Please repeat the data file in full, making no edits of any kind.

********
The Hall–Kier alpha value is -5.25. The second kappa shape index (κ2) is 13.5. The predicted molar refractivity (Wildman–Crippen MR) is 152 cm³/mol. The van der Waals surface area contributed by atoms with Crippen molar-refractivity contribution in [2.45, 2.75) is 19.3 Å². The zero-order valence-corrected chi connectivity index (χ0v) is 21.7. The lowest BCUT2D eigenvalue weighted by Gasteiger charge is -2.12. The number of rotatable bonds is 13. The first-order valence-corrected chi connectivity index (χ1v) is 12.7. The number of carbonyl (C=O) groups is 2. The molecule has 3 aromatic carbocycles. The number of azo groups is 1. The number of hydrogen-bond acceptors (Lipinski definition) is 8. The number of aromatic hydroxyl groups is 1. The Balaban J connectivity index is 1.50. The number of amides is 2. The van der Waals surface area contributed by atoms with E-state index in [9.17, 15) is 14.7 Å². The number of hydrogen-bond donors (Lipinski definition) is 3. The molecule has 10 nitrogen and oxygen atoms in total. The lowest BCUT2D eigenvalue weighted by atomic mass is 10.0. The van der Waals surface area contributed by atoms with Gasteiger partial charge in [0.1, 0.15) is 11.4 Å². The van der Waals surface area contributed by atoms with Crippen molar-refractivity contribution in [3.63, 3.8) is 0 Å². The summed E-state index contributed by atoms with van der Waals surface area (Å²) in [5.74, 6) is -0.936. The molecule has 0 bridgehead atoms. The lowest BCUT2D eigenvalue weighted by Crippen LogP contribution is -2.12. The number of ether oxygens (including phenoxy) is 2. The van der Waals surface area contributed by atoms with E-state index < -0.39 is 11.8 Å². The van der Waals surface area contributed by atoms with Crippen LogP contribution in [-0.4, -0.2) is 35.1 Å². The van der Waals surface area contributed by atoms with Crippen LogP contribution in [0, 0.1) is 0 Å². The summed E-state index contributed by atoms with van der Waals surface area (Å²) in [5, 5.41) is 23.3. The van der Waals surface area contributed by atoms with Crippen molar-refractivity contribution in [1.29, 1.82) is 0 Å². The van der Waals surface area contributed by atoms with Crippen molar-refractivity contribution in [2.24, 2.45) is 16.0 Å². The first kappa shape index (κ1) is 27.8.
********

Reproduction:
The Hall–Kier alpha value is -5.25. The second kappa shape index (κ2) is 13.5. The predicted molar refractivity (Wildman–Crippen MR) is 152 cm³/mol. The van der Waals surface area contributed by atoms with Crippen molar-refractivity contribution in [2.45, 2.75) is 19.3 Å². The zero-order valence-corrected chi connectivity index (χ0v) is 21.7. The lowest BCUT2D eigenvalue weighted by Gasteiger charge is -2.12. The number of rotatable bonds is 13. The first-order valence-corrected chi connectivity index (χ1v) is 12.7. The number of carbonyl (C=O) groups is 2. The molecule has 3 aromatic carbocycles. The number of azo groups is 1. The number of hydrogen-bond acceptors (Lipinski definition) is 8. The number of aromatic hydroxyl groups is 1. The Balaban J connectivity index is 1.50. The number of amides is 2. The van der Waals surface area contributed by atoms with E-state index in [9.17, 15) is 14.7 Å². The number of hydrogen-bond donors (Lipinski definition) is 3. The molecule has 10 nitrogen and oxygen atoms in total. The lowest BCUT2D eigenvalue weighted by atomic mass is 10.0. The van der Waals surface area contributed by atoms with Gasteiger partial charge in [0.1, 0.15) is 11.4 Å². The van der Waals surface area contributed by atoms with Crippen molar-refractivity contribution in [3.63, 3.8) is 0 Å². The summed E-state index contributed by atoms with van der Waals surface area (Å²) in [5.74, 6) is -0.936. The molecule has 0 bridgehead atoms. The lowest BCUT2D eigenvalue weighted by Crippen LogP contribution is -2.12. The number of ether oxygens (including phenoxy) is 2. The van der Waals surface area contributed by atoms with E-state index < -0.39 is 11.8 Å². The van der Waals surface area contributed by atoms with Crippen LogP contribution in [-0.4, -0.2) is 35.1 Å². The van der Waals surface area contributed by atoms with Crippen LogP contribution in [0, 0.1) is 0 Å². The summed E-state index contributed by atoms with van der Waals surface area (Å²) in [5, 5.41) is 23.3. The van der Waals surface area contributed by atoms with Crippen molar-refractivity contribution in [1.29, 1.82) is 0 Å². The van der Waals surface area contributed by atoms with Crippen molar-refractivity contribution in [2.24, 2.45) is 16.0 Å². The first kappa shape index (κ1) is 27.8.